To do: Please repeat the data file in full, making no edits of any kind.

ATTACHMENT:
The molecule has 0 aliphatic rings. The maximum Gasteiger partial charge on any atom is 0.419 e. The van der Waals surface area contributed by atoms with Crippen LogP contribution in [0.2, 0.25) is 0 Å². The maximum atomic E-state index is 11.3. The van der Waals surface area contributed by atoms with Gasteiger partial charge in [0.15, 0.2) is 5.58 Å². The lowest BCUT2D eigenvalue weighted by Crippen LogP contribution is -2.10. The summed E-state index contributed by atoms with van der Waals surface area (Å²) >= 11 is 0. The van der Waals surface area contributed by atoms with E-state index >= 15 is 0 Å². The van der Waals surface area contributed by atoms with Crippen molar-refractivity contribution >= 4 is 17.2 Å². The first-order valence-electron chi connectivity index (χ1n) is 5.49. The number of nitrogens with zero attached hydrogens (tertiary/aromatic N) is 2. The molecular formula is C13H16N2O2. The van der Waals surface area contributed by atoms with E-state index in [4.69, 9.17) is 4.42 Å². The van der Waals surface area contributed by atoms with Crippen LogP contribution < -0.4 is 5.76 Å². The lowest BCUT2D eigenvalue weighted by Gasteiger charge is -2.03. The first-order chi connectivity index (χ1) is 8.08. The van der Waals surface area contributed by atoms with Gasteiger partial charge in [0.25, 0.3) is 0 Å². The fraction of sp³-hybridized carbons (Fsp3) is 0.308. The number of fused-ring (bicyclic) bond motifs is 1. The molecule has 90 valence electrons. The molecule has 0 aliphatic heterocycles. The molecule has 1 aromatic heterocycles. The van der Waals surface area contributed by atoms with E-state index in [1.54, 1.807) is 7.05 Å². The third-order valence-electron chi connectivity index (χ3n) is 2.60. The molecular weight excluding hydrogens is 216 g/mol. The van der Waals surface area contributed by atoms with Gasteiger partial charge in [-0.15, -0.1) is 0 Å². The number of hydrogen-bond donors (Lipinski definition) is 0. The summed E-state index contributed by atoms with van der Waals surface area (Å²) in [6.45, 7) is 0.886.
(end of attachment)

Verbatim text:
The molecule has 0 aliphatic rings. The maximum Gasteiger partial charge on any atom is 0.419 e. The van der Waals surface area contributed by atoms with Crippen LogP contribution in [0.2, 0.25) is 0 Å². The maximum atomic E-state index is 11.3. The van der Waals surface area contributed by atoms with Gasteiger partial charge in [0.15, 0.2) is 5.58 Å². The lowest BCUT2D eigenvalue weighted by Crippen LogP contribution is -2.10. The summed E-state index contributed by atoms with van der Waals surface area (Å²) >= 11 is 0. The van der Waals surface area contributed by atoms with E-state index >= 15 is 0 Å². The van der Waals surface area contributed by atoms with Crippen molar-refractivity contribution >= 4 is 17.2 Å². The first-order valence-electron chi connectivity index (χ1n) is 5.49. The number of nitrogens with zero attached hydrogens (tertiary/aromatic N) is 2. The molecular formula is C13H16N2O2. The van der Waals surface area contributed by atoms with E-state index in [4.69, 9.17) is 4.42 Å². The van der Waals surface area contributed by atoms with Crippen LogP contribution < -0.4 is 5.76 Å². The lowest BCUT2D eigenvalue weighted by Gasteiger charge is -2.03. The first-order chi connectivity index (χ1) is 8.08. The van der Waals surface area contributed by atoms with Gasteiger partial charge in [0.25, 0.3) is 0 Å². The fraction of sp³-hybridized carbons (Fsp3) is 0.308. The number of fused-ring (bicyclic) bond motifs is 1. The molecule has 90 valence electrons. The molecule has 0 aliphatic heterocycles. The molecule has 1 aromatic heterocycles. The van der Waals surface area contributed by atoms with E-state index in [1.54, 1.807) is 7.05 Å². The third-order valence-electron chi connectivity index (χ3n) is 2.60. The molecular weight excluding hydrogens is 216 g/mol. The van der Waals surface area contributed by atoms with Gasteiger partial charge in [-0.15, -0.1) is 0 Å². The number of hydrogen-bond donors (Lipinski definition) is 0. The summed E-state index contributed by atoms with van der Waals surface area (Å²) in [6.45, 7) is 0.886.